A Precipitous Drop in Forest Elephant Numbers
According to the study's authors, African forest elephants are being poached at accelerating rates; the population is now less than 10 percent of its potential size and occupies less than 25 percent of its potential range. The reported 62 percent drop in the population occurred in only nine years, a precipitous decline that raises concerns the species could even be on a path toward extinction in the wild.
Just two examples from the study illustrate the extent of the losses: The Democratic Republic of Congo (DRC) is a country historically thought to have the highest numbers of elephants, but 95 percent of that nation's forests are now "likely to be almost empty of elephants... In 2011, less than 2 percent of the Central African forest contained elephants at high density."
Africa's National Parks – Safe Havens for Elephants?
For many Americans, any mention of wildlife in Africa conjures up mental images of the continent's famous national parks. Surely, we might think, isn't the wildlife situation better in those protected areas?
Unfortunately, that's not always the case, especially in Central Africa, the home range of forest elephants.
In a report on a major poaching incident in Cameroon's Bouba Ndjida National Park in 2012, the International Fund for Animal Welfare (IFAW) reports that shooting lasted for eight weeks and resulted in the slaughter of at least half of the elephants in the park. The poachers, who were armed with "military grade weapons," traveled on horseback, used camels to haul away the ivory, and reportedly came from Sudan—a trip of over 1,000 kilometers.
Gabon's National Parks Illustrate the Problem
The news from Gabon, which is believed to be home to about half of the surviving forest elephant population, is even more sobering.
Dr. Fiona Maisels of the Wildlife Conservation Society (WCS) has been analyzing the survey data on the elephant population in Gabon's Minkebe National Park. She says, “Comparing the area already surveyed in 2012/13 with the same area surveyed in 2004 suggests that between 44-77 percent of the elephants have been killed: in other words, that 11,100 elephants have been lost since 2004”.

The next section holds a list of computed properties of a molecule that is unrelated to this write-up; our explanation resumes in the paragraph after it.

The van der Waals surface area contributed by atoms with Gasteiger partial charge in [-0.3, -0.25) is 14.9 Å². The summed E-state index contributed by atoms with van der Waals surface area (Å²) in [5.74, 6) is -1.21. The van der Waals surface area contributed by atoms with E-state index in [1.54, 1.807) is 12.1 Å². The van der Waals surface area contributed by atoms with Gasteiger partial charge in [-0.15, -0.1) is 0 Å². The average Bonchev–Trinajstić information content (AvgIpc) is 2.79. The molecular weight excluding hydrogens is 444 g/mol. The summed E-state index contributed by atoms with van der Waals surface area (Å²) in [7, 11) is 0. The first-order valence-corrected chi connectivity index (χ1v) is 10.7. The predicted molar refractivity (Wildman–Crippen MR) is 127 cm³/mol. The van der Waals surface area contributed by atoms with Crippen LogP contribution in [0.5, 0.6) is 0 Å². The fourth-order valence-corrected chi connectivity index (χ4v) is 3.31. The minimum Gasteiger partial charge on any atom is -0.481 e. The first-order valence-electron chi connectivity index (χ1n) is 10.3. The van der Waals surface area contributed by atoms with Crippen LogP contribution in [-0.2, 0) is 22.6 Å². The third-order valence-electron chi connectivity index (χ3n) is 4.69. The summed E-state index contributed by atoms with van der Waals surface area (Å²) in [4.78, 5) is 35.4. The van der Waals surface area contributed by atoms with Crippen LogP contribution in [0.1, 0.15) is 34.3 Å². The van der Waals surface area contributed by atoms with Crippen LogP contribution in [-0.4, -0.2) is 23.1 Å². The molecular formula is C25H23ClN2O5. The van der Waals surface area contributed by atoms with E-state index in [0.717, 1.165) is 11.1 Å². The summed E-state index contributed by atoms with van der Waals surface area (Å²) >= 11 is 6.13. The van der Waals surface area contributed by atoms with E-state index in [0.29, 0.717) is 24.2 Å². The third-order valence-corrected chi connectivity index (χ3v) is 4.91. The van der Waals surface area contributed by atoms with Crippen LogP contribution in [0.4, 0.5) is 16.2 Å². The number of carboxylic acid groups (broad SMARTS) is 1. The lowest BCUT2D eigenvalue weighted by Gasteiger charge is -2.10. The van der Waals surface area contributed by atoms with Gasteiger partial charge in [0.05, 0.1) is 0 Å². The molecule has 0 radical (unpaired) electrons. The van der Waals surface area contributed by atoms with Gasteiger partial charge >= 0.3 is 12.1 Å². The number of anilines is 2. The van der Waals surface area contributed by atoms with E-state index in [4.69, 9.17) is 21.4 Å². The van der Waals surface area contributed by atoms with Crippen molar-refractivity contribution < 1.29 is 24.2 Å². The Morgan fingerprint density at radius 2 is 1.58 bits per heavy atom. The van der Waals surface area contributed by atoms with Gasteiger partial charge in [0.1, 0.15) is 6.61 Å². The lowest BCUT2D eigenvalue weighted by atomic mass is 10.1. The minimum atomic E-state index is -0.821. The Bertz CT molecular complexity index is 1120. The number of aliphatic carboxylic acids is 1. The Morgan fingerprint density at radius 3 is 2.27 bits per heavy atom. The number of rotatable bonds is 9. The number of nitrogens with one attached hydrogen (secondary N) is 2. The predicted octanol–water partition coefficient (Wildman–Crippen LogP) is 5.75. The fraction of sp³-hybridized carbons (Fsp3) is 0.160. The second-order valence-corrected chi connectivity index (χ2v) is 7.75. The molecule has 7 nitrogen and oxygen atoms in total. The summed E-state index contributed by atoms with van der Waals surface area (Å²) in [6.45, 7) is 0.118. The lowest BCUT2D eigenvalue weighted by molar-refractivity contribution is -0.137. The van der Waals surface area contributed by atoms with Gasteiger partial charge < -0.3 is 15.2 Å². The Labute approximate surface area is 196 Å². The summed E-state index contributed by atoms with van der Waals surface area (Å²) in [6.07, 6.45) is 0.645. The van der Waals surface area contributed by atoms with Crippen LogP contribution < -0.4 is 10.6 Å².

Authorities in at least some countries are trying to stem the losses, but they are often outnumbered—and outgunned.
Although there's been little trouble for tourists to Africa's popular national parks, it's a different story for the rangers and employees of private game preserves. As poachers become increasingly aggressive, the risks have grown for those working in the parks.
In the summer of 2012, five employees of a wildlife reserve in the Democratic Republic of Congo were killed, reportedly by a gang of elephant poachers. Last September a well-organized pre-dawn attack by illegal hunters in Chad's Zakouma National Park claimed the lives of five game rangers.
The illegal trade in wildlife products "poses an immediate risk to wildlife and to people, including those serving on the frontlines to protect wildlife," says John Scanlon, secretary general of the Convention on International Trade in Endangered Species (CITES).
That statement is echoed by Sean Willmore, president of the non-profit International Ranger Federation (IRF). He says at least 1,000 rangers have been killed in 35 different countries over the last decade. Not all of those deaths were related to poaching, of course, but that risk factor is on the rise. It's a worrisome trend.